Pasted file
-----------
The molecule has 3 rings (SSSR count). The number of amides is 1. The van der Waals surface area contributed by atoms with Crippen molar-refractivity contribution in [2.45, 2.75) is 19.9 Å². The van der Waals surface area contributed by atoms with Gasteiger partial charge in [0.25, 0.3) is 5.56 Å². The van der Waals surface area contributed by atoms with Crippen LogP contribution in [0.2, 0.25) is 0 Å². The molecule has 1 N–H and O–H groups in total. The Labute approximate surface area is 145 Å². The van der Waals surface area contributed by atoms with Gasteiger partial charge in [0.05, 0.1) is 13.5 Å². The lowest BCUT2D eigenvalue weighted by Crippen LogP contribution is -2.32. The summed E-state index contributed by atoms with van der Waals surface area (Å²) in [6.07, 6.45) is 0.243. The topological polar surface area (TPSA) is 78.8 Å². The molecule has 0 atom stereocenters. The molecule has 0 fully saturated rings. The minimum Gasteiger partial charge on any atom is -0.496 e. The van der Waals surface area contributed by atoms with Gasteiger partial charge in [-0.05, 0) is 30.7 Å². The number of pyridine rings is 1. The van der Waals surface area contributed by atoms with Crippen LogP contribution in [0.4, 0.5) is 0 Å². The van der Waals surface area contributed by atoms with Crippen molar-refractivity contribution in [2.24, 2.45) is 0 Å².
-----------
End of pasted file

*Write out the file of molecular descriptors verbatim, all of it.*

The molecule has 3 rings (SSSR count). The number of amides is 1. The van der Waals surface area contributed by atoms with Crippen molar-refractivity contribution in [2.45, 2.75) is 19.9 Å². The van der Waals surface area contributed by atoms with Gasteiger partial charge in [0.25, 0.3) is 5.56 Å². The van der Waals surface area contributed by atoms with Crippen LogP contribution in [0.2, 0.25) is 0 Å². The molecule has 1 N–H and O–H groups in total. The Labute approximate surface area is 145 Å². The van der Waals surface area contributed by atoms with Gasteiger partial charge in [0.05, 0.1) is 13.5 Å². The lowest BCUT2D eigenvalue weighted by Crippen LogP contribution is -2.32. The summed E-state index contributed by atoms with van der Waals surface area (Å²) in [6.07, 6.45) is 0.243. The topological polar surface area (TPSA) is 78.8 Å². The molecule has 0 atom stereocenters. The molecule has 0 fully saturated rings. The minimum Gasteiger partial charge on any atom is -0.496 e. The van der Waals surface area contributed by atoms with Gasteiger partial charge in [-0.05, 0) is 30.7 Å². The number of pyridine rings is 1. The van der Waals surface area contributed by atoms with Crippen LogP contribution in [0.4, 0.5) is 0 Å². The van der Waals surface area contributed by atoms with Crippen molar-refractivity contribution in [2.24, 2.45) is 0 Å².